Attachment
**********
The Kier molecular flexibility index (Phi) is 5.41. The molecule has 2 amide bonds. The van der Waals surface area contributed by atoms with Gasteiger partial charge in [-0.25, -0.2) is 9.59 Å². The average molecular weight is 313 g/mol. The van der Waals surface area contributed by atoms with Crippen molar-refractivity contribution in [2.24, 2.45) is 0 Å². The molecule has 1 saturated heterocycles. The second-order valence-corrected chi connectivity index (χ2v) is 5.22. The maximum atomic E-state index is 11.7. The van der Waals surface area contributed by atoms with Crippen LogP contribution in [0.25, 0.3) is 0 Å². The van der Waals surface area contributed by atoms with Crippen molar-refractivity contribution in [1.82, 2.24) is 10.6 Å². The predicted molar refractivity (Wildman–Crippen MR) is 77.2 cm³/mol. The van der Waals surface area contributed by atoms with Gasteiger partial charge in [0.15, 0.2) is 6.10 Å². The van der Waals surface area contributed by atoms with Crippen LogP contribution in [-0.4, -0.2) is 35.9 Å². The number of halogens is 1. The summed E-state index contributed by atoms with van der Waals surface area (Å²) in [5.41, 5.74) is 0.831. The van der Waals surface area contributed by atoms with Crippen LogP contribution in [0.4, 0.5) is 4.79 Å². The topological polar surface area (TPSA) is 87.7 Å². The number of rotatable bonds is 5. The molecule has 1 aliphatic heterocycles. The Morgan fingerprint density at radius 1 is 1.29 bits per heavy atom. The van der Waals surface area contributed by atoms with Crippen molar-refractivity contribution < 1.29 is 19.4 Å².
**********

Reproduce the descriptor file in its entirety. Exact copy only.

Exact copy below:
The Kier molecular flexibility index (Phi) is 5.41. The molecule has 2 amide bonds. The van der Waals surface area contributed by atoms with Gasteiger partial charge in [-0.25, -0.2) is 9.59 Å². The average molecular weight is 313 g/mol. The van der Waals surface area contributed by atoms with Crippen molar-refractivity contribution in [2.24, 2.45) is 0 Å². The molecule has 1 saturated heterocycles. The second-order valence-corrected chi connectivity index (χ2v) is 5.22. The maximum atomic E-state index is 11.7. The van der Waals surface area contributed by atoms with Crippen LogP contribution in [0.25, 0.3) is 0 Å². The van der Waals surface area contributed by atoms with Crippen molar-refractivity contribution in [1.82, 2.24) is 10.6 Å². The predicted molar refractivity (Wildman–Crippen MR) is 77.2 cm³/mol. The van der Waals surface area contributed by atoms with Gasteiger partial charge in [0.15, 0.2) is 6.10 Å². The van der Waals surface area contributed by atoms with Crippen LogP contribution in [-0.4, -0.2) is 35.9 Å². The number of halogens is 1. The summed E-state index contributed by atoms with van der Waals surface area (Å²) in [5.41, 5.74) is 0.831. The van der Waals surface area contributed by atoms with Crippen LogP contribution in [0.4, 0.5) is 4.79 Å². The topological polar surface area (TPSA) is 87.7 Å². The number of rotatable bonds is 5. The molecule has 1 aliphatic heterocycles. The Morgan fingerprint density at radius 1 is 1.29 bits per heavy atom. The van der Waals surface area contributed by atoms with Crippen molar-refractivity contribution < 1.29 is 19.4 Å².